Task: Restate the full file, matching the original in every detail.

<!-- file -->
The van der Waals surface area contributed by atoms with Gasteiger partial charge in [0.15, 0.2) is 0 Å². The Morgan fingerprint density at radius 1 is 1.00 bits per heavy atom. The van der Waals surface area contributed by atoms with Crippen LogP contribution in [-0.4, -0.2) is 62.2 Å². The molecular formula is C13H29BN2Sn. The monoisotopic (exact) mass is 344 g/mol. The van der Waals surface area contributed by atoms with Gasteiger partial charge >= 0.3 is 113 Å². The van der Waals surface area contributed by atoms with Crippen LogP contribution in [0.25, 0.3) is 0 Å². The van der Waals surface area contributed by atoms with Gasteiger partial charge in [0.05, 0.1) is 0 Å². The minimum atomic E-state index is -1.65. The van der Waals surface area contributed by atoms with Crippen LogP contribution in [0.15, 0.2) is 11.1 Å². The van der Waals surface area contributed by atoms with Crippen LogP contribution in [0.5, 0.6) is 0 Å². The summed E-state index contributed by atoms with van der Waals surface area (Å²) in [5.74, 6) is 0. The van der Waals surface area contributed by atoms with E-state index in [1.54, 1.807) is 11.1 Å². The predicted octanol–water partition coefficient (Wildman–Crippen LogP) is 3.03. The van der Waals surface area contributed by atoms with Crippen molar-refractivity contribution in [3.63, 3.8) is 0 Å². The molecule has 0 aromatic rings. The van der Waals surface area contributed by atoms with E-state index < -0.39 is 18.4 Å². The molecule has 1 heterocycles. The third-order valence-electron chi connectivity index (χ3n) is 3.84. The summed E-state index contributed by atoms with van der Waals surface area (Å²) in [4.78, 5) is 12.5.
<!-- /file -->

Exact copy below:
The van der Waals surface area contributed by atoms with Gasteiger partial charge in [0.15, 0.2) is 0 Å². The Morgan fingerprint density at radius 1 is 1.00 bits per heavy atom. The van der Waals surface area contributed by atoms with Crippen LogP contribution in [-0.4, -0.2) is 62.2 Å². The molecular formula is C13H29BN2Sn. The monoisotopic (exact) mass is 344 g/mol. The van der Waals surface area contributed by atoms with Gasteiger partial charge >= 0.3 is 113 Å². The van der Waals surface area contributed by atoms with Crippen LogP contribution in [0.25, 0.3) is 0 Å². The van der Waals surface area contributed by atoms with Gasteiger partial charge in [0.05, 0.1) is 0 Å². The minimum atomic E-state index is -1.65. The van der Waals surface area contributed by atoms with Crippen LogP contribution in [0.15, 0.2) is 11.1 Å². The van der Waals surface area contributed by atoms with Crippen LogP contribution in [0.5, 0.6) is 0 Å². The summed E-state index contributed by atoms with van der Waals surface area (Å²) in [5.74, 6) is 0. The van der Waals surface area contributed by atoms with E-state index in [1.54, 1.807) is 11.1 Å². The predicted octanol–water partition coefficient (Wildman–Crippen LogP) is 3.03. The van der Waals surface area contributed by atoms with Crippen molar-refractivity contribution in [3.63, 3.8) is 0 Å². The molecule has 0 aromatic rings. The van der Waals surface area contributed by atoms with E-state index < -0.39 is 18.4 Å². The molecule has 1 heterocycles. The third-order valence-electron chi connectivity index (χ3n) is 3.84. The summed E-state index contributed by atoms with van der Waals surface area (Å²) in [4.78, 5) is 12.5.